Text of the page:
Some Memories of Grahame White



Grahame was sitting on a tall stool behind the counter, staring out into the street with a roll-up held delicately at the extremity of his fingers. Yes he would apply for the Masters course in Narrative Illustration and Editorial Design. His application form explained at length (8 A4 sheets of closely typed text) his addictions, his travails, his enemies, his passions, his pals, books and musical favourites.

1. Masters Project; to construct within a computer a simulated seventeenth century House in its own grounds.  Here, a group of Curators disputes the provenance of the items in the Collection through a haze of alcohol and misunderstanding. The musical sequence starts with the ominous section of Philip Glass (Akhnaten) and continues into the stately Baroque of Vivaldi’s Tito Manlio. For some one who clung desperately to the conveniences of a small portable typewriter, the screen and keyboard of the Apple Mac posed many problems, all of which he solved to please those who had put their trust in him.  More important to Grahame was a return to an academic community with its culture of mutual support and delight.

2. PhD project; English Antiquarianism. Viewed through the lens of the absurd, Grahame re-assessed his previous observations on the very nature of what it was to be English. The attraction of the subject for Graham was the sheer weight of the material. The responsibility of the Supervisor (me) was to encourage the student to narrow down the field of enquiry.  Traditional students respond to this narrowing of the options. Grahame fought it tooth and nail.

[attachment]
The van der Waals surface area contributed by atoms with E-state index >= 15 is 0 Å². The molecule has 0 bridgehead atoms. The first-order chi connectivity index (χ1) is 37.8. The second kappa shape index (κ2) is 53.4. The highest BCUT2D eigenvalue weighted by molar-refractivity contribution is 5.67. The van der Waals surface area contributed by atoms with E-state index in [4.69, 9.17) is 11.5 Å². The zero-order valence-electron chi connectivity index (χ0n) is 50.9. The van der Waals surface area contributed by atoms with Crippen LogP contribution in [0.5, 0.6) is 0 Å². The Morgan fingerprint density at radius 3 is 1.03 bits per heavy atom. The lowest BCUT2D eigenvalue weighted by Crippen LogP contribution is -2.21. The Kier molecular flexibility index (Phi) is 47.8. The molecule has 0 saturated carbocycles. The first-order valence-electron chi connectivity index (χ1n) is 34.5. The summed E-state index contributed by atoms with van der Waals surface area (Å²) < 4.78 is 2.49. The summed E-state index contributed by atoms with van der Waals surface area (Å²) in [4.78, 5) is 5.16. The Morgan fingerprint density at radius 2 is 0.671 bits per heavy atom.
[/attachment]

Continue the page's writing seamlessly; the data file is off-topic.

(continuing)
3. Chocs for Books. Living in ill health and on benefits, Grahame could not afford the research resources others would have acquired for their own convenience. He wrote to many people, editors, scholars, and collectors, enclosing a box of Black Magic chocolates. In this way he was sent signed limited editions, artwork and newly published books. “How did you know my guilty secret?” wrote one correspondent. I heard that the photographer Helmut Newton grew to be alarmed by the implications of this bizarre business proposition, but placated his eccentric correspondent with regular letters and free gifts – a sort of protection payment against the terrors of the unknown.

He wore his learning lightly but with conviction. He surprised constantly with the depth and richness of his reading and viewing. In conversation (both academic and otherwise) he spiced the interchanges with puckish humour, esoteric references and helpful asides. In helping him realise his academic (and other) ambitions I had to carefully negotiate the space between encouragement and rigour. We never fell out. I shall miss him immensely.


Dr.Chris Mullen